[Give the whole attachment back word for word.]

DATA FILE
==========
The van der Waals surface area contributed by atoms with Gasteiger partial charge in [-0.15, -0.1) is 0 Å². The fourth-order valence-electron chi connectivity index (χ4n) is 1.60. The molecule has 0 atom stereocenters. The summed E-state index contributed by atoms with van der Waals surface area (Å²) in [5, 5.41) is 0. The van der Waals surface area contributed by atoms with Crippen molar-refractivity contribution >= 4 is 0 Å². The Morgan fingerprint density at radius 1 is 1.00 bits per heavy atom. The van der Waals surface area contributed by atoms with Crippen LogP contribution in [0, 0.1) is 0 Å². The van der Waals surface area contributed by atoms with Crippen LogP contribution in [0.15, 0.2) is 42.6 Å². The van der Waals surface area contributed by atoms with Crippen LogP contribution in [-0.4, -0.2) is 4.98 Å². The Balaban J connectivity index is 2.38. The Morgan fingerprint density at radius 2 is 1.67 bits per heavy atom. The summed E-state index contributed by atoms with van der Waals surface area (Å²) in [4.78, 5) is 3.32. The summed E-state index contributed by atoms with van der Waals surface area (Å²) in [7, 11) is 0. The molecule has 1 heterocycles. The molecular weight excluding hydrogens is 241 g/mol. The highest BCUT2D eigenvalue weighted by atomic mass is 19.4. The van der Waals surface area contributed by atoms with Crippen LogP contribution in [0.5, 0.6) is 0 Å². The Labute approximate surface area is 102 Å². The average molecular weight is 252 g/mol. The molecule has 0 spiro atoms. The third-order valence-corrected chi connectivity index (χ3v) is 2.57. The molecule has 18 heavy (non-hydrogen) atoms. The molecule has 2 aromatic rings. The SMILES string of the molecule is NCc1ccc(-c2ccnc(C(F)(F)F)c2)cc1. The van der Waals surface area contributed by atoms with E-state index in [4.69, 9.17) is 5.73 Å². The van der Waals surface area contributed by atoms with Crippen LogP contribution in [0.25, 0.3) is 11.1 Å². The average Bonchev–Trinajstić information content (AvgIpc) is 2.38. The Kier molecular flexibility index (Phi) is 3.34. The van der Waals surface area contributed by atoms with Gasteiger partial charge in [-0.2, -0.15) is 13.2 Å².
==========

The van der Waals surface area contributed by atoms with Gasteiger partial charge in [-0.15, -0.1) is 0 Å². The fourth-order valence-electron chi connectivity index (χ4n) is 1.60. The molecule has 0 atom stereocenters. The summed E-state index contributed by atoms with van der Waals surface area (Å²) in [5, 5.41) is 0. The van der Waals surface area contributed by atoms with Crippen molar-refractivity contribution >= 4 is 0 Å². The Morgan fingerprint density at radius 1 is 1.00 bits per heavy atom. The van der Waals surface area contributed by atoms with Crippen LogP contribution in [0, 0.1) is 0 Å². The van der Waals surface area contributed by atoms with Crippen LogP contribution in [0.15, 0.2) is 42.6 Å². The van der Waals surface area contributed by atoms with Crippen LogP contribution in [-0.4, -0.2) is 4.98 Å². The Balaban J connectivity index is 2.38. The Morgan fingerprint density at radius 2 is 1.67 bits per heavy atom. The summed E-state index contributed by atoms with van der Waals surface area (Å²) in [4.78, 5) is 3.32. The summed E-state index contributed by atoms with van der Waals surface area (Å²) in [7, 11) is 0. The molecule has 1 heterocycles. The molecular weight excluding hydrogens is 241 g/mol. The highest BCUT2D eigenvalue weighted by atomic mass is 19.4. The van der Waals surface area contributed by atoms with Crippen LogP contribution in [0.5, 0.6) is 0 Å². The Labute approximate surface area is 102 Å². The average molecular weight is 252 g/mol. The molecule has 0 spiro atoms. The third-order valence-corrected chi connectivity index (χ3v) is 2.57. The molecule has 18 heavy (non-hydrogen) atoms. The molecule has 2 aromatic rings. The SMILES string of the molecule is NCc1ccc(-c2ccnc(C(F)(F)F)c2)cc1. The van der Waals surface area contributed by atoms with E-state index in [4.69, 9.17) is 5.73 Å². The van der Waals surface area contributed by atoms with Crippen LogP contribution in [0.25, 0.3) is 11.1 Å². The average Bonchev–Trinajstić information content (AvgIpc) is 2.38. The Kier molecular flexibility index (Phi) is 3.34. The van der Waals surface area contributed by atoms with Gasteiger partial charge in [-0.2, -0.15) is 13.2 Å².